By Ron Howells • 16 October 2021 • 11:40
La Palma in the Canary Islands hit by two pwerful earthquakes
La Palma in the Canary Islands was hit by two powerful earthquakes early Saturday morning.
Two earthquakes measuring 4.5 and 4.6 struck La Palma during the early hours of Saturday, October 16, morning. The quakes were detected by the 24-hour monitoring volcanic surveillance network of the National Geographic Institute (IGN).
During the night, a total of 37 earthquakes- geologically associated with the eruption of the La Palma volcano- were detected by the IGN. Two of them have had magnitudes greater than 4 on the *Richter scale. The maximum registered was 4.6 located southwest of the municipality of Villa de Mazo, at around 05:41 am.
The main quake, with an intensity of 4.6 and a depth of 37 km, was felt across numerous areas throughout the island. It is the largest earthquake to date.
This tremor was followed approximately an hour later (07.00 am) by another earthquake, also to southwest of Mazo, and of a 4.5 magnitude on the Richter scale. Like the previous one, it was felt in practically all the municipalities of the island.
Volcanic eruptions on the island continue with a predominance of the effusive phase that is creating higher emissions of lava flow and less ash.
*The Richter scale is used to rate the magnitude of an earthquake — the amount of energy it releases. This is calculated using information gathered by a seismograph. The Richter scale is logarithmic, meaning that whole-number jumps indicate a tenfold increase. In this case, the increase is in wave amplitude.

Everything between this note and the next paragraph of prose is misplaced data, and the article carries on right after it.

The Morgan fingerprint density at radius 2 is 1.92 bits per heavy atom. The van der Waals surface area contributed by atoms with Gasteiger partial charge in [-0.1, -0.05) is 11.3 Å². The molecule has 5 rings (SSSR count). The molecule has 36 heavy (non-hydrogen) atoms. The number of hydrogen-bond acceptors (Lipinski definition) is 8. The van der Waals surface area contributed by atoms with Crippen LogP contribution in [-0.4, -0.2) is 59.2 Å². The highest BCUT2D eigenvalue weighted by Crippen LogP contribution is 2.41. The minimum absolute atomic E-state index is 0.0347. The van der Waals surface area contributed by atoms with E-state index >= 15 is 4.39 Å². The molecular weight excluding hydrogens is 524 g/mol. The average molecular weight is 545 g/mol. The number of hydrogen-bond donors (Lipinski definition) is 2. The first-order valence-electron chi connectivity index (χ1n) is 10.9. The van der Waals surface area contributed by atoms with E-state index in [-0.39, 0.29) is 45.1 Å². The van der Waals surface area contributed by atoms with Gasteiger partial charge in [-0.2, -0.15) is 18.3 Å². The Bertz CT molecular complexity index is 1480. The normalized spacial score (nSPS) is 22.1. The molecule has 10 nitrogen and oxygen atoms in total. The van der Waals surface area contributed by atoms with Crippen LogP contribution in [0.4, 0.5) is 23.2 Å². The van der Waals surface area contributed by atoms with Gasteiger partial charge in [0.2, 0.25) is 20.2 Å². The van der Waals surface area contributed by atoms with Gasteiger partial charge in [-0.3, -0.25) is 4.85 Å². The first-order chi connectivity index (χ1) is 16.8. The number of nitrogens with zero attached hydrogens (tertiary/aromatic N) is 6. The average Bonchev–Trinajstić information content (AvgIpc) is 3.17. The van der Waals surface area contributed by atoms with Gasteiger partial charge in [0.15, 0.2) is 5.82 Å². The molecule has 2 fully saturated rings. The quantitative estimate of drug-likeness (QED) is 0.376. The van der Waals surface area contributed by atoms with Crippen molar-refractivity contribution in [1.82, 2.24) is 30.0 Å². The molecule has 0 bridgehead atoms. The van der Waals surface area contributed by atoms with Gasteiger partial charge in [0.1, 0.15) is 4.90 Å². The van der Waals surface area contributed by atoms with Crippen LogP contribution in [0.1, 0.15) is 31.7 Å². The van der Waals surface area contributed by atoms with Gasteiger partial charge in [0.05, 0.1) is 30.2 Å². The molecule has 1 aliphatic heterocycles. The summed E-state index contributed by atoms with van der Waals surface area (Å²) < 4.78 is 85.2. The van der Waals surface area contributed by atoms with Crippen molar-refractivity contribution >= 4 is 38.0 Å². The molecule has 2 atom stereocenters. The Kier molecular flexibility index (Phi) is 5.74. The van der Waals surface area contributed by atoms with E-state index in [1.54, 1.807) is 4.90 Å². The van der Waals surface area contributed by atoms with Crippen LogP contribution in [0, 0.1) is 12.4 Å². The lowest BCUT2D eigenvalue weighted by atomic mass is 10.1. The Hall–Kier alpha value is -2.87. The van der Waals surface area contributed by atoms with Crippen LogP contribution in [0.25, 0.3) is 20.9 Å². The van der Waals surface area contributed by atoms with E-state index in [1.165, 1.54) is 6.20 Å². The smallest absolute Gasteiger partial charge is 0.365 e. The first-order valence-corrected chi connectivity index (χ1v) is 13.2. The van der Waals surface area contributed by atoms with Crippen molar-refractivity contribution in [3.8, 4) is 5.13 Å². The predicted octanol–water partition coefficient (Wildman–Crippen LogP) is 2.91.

Since the eruption began on September 19, 992 buildings have been destroyed, consisting of 809 residences, 95 agricultural, 47 industrial, 22 hospitality and leisure, 8 public use and 11 others. The amount of land agricultural land affected already totals 179.3 hectares and includes 92.97 hectares of banana plantations; 50.17 hectares of vineyards and 12.21 hectares of avocados.
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Ron actually started his working career as an Ophthalmic Technician- things changed when, during a band rehearsal, his amplifier blew up and he couldn’t get it fixed so he took a course at Birmingham University and ended up doing a degree course. He built up a chain of electronics stores and sold them as a franchise over 35 years ago. After five years touring the world Ron decided to move to Spain with his wife and son, a place they had visited over the years, and only bought the villa they live in because it has a guitar-shaped swimming pool!.
Playing the guitar since the age of 7, he can often be seen, (and heard!) at beach bars and clubs along the length of the coast. He has always been interested in the news and constantly thrives to present his articles in an interesting and engaging way.
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